Stanley Abercrombie

Critic; Curator; Writer; Editor; Lecturer / Architecture; Interior Design / United States / Books Editor, Interior Design magazine

Books Every Interior Designer Should Read

As for so many other things, I blame my parents: they planted the seed of my hunger for books—especially art and design books—with a Christmas present. When I was eight or nine, growing up in a small town in Georgia, a big box under the tree held nothing but a small card welcoming me as a member of The Museum of Modern Art (MoMA) in New York. In those days MoMA assumed that members who lived more than a couple of hundred miles from Manhattan would seldom get to the museum, so in compensation those remote members were sent a clothbound catalogue of each exhibition. I read each one over and over, thinking all of them wonderful. . . . View the complete text
5 books
Bernard Rudofsky

An entertaining and sometimes withering critique of the mid-century American house, with keen observations on our habits of dining, sleeping, and bathing.

Gyorgy Kepes

Part of the six-volume Vision + Value series edited by Kepes, Professor of Visual Design at MIT, this volume never specifically mentions interior design, but its 13 essays (by artists, architects, a geneticist, and a mathematician) are repeatedly relevant to it. One example, the essay by art psychologist Rudolf Arnheim, begins: “One of the basic visual experiences is that of right or wrong. . . . The shape of a house, a shelf, or a picture frame may repose contentedly or show a need to improve by stretching or shrinking.”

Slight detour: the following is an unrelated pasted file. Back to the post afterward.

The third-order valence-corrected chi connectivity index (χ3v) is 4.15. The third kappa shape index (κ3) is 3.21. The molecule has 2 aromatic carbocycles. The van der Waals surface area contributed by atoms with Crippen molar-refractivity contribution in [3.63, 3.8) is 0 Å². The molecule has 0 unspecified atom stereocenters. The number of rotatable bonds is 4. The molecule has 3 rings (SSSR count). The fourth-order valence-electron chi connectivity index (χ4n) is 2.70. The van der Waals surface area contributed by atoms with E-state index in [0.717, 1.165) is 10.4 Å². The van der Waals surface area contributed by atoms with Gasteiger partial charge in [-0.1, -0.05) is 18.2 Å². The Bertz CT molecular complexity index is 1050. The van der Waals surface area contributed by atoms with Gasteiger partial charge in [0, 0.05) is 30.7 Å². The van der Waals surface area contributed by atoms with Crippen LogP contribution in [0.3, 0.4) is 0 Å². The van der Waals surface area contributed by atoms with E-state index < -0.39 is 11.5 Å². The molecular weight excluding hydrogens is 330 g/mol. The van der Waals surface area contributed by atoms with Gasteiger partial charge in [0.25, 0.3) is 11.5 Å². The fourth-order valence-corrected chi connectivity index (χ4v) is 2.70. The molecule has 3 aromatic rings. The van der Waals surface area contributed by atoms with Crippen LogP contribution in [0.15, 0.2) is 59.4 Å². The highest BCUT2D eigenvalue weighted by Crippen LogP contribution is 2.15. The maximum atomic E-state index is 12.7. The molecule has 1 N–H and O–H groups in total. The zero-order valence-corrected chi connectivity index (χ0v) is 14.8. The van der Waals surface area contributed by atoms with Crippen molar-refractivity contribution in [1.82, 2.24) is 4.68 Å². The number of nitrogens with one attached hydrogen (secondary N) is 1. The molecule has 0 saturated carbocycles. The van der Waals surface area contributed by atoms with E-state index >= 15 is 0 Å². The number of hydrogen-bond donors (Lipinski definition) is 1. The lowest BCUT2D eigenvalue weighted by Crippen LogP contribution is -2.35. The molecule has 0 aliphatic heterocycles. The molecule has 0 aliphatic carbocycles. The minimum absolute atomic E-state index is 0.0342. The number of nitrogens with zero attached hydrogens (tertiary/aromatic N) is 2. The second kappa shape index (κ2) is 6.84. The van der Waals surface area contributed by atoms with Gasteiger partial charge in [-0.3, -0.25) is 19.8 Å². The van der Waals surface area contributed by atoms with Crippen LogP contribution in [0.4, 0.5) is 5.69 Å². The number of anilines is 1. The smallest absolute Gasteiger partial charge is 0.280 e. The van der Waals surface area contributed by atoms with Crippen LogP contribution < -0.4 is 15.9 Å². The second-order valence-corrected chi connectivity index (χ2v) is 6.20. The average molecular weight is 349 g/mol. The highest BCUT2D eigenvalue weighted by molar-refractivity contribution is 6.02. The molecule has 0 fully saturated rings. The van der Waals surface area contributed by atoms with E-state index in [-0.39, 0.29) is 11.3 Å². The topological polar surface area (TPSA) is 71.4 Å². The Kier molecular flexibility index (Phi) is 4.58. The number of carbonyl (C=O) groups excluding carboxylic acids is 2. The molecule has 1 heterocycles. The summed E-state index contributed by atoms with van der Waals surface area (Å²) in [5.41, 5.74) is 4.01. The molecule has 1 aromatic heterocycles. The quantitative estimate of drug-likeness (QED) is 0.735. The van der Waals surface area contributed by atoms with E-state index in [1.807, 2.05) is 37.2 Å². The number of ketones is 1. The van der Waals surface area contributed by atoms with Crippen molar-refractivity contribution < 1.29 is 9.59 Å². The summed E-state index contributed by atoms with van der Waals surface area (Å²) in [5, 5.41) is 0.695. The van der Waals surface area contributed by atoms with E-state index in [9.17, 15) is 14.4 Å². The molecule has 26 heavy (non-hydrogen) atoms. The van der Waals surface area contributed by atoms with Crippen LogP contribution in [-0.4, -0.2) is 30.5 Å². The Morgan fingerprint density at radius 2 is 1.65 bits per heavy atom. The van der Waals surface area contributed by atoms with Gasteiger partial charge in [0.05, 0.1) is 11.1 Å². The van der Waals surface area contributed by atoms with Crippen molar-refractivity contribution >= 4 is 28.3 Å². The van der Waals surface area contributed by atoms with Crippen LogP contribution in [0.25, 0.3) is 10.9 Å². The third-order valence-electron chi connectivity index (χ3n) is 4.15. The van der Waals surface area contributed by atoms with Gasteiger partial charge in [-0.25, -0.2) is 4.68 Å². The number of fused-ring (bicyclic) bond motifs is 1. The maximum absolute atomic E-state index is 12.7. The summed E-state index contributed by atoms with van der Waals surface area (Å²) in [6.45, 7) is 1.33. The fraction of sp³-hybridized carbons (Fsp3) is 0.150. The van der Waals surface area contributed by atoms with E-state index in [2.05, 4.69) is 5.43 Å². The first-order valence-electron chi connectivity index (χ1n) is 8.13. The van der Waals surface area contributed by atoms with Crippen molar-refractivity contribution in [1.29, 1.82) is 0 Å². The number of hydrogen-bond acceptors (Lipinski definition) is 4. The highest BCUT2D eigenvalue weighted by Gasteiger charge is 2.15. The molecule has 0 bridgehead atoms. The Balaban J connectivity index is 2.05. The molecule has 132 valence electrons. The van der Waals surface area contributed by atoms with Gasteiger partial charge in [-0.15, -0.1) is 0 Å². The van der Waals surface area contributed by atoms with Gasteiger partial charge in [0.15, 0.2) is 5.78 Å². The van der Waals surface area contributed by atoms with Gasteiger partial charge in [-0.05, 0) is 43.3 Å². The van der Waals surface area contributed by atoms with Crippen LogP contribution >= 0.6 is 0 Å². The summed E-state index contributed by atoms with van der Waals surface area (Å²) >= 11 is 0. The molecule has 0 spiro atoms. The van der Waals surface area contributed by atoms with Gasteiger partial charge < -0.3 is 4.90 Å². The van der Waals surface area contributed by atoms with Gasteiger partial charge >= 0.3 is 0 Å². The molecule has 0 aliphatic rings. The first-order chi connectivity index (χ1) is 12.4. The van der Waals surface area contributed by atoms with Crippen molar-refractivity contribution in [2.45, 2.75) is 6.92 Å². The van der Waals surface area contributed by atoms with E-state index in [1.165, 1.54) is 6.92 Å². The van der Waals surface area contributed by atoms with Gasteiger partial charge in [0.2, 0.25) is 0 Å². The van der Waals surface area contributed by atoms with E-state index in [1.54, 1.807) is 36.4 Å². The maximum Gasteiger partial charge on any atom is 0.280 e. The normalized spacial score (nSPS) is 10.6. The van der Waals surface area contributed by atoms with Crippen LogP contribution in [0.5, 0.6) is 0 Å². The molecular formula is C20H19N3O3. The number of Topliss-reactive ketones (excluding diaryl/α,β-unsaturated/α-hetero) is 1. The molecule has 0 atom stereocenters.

Nikolaus Pevsner

First published in 1936 as Pioneers of the Modern Movement and given its new title in a Museum of Modern Art edition of 1949, this book teaches the importance to modernism of such transitional figures as William Morris, H. H. Richardson, Victor Horta, Louis Comfort Tiffany, and Louis Sullivan. As Pevsner states, it shows that “the new style, the genuine and legitimate style of our [20th] century, was achieved by 1914.” The 2005 edition adds color illustrations and brings the story forward to Wright’s Guggenheim Museum and Le Corbusier’s Ronchamp chapel.

Gaston Bachelard

Four years before his death, French philosopher Bachelard wrote of the character of such spaces as cellars, attics, forests, nests, shells, huts, and drawers and considered what roles they play in our imaginations. He asked designers to envision the experiences their designs will generate, not to work with abstractions that may not affect their inhabitants. He opposed Cartesian logic and celebrated poetry, play, and daydreams. He was against the square and for the round. A dense book, best to be read slowly, glancing up occasionally for a daydream.

John Ruskin

Written by Ruskin as a polemic favoring Venetian Gothic style over the “pestilent” design of the Renaissance, this passionate book can now be read as a marvel of close observation and imaginative description of buildings and their interiors. Many modern readers, however, may prefer the 1960 one-volume abridged edition to the original three-volume version of 1851–53.

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